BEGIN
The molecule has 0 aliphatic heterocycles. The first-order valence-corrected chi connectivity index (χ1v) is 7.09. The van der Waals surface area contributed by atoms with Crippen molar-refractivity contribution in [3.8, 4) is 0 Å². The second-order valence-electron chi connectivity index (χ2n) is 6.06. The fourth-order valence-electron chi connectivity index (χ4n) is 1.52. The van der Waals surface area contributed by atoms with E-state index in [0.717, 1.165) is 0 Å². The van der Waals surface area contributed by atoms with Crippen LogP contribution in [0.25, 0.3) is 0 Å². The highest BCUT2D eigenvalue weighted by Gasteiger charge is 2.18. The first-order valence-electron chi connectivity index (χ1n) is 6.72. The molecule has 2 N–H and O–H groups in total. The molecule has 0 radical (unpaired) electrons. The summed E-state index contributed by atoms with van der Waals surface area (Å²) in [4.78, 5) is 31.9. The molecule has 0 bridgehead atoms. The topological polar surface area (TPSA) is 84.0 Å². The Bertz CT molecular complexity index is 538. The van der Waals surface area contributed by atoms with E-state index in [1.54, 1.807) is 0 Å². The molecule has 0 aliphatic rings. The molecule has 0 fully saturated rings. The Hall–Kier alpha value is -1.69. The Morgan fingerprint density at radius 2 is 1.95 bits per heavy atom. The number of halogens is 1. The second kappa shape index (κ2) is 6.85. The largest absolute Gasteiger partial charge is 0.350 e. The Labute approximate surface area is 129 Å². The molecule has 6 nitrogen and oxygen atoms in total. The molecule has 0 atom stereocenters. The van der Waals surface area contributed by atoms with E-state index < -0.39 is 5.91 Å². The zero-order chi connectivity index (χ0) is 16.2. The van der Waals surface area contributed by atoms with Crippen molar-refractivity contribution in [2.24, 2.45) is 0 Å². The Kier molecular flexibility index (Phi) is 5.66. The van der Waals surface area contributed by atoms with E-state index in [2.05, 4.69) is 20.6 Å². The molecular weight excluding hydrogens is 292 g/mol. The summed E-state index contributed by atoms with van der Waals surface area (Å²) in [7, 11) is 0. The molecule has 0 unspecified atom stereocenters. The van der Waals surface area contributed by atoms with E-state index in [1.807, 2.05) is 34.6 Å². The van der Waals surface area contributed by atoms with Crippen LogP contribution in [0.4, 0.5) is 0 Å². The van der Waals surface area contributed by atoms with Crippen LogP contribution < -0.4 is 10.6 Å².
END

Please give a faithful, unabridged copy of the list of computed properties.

The molecule has 0 aliphatic heterocycles. The first-order valence-corrected chi connectivity index (χ1v) is 7.09. The van der Waals surface area contributed by atoms with Crippen molar-refractivity contribution in [3.8, 4) is 0 Å². The second-order valence-electron chi connectivity index (χ2n) is 6.06. The fourth-order valence-electron chi connectivity index (χ4n) is 1.52. The van der Waals surface area contributed by atoms with E-state index in [0.717, 1.165) is 0 Å². The van der Waals surface area contributed by atoms with Crippen LogP contribution in [0.25, 0.3) is 0 Å². The highest BCUT2D eigenvalue weighted by Gasteiger charge is 2.18. The first-order valence-electron chi connectivity index (χ1n) is 6.72. The molecule has 2 N–H and O–H groups in total. The molecule has 0 radical (unpaired) electrons. The summed E-state index contributed by atoms with van der Waals surface area (Å²) in [4.78, 5) is 31.9. The molecule has 0 bridgehead atoms. The topological polar surface area (TPSA) is 84.0 Å². The Bertz CT molecular complexity index is 538. The van der Waals surface area contributed by atoms with E-state index in [1.54, 1.807) is 0 Å². The molecule has 0 aliphatic rings. The molecule has 0 fully saturated rings. The Hall–Kier alpha value is -1.69. The Morgan fingerprint density at radius 2 is 1.95 bits per heavy atom. The number of halogens is 1. The second kappa shape index (κ2) is 6.85. The largest absolute Gasteiger partial charge is 0.350 e. The Labute approximate surface area is 129 Å². The molecule has 6 nitrogen and oxygen atoms in total. The molecule has 0 atom stereocenters. The van der Waals surface area contributed by atoms with E-state index < -0.39 is 5.91 Å². The zero-order chi connectivity index (χ0) is 16.2. The van der Waals surface area contributed by atoms with Crippen molar-refractivity contribution in [2.24, 2.45) is 0 Å². The Kier molecular flexibility index (Phi) is 5.66. The van der Waals surface area contributed by atoms with E-state index in [2.05, 4.69) is 20.6 Å². The molecular weight excluding hydrogens is 292 g/mol. The summed E-state index contributed by atoms with van der Waals surface area (Å²) in [7, 11) is 0. The molecule has 0 unspecified atom stereocenters. The van der Waals surface area contributed by atoms with E-state index in [1.807, 2.05) is 34.6 Å². The van der Waals surface area contributed by atoms with Crippen LogP contribution in [0.4, 0.5) is 0 Å². The van der Waals surface area contributed by atoms with Crippen LogP contribution < -0.4 is 10.6 Å².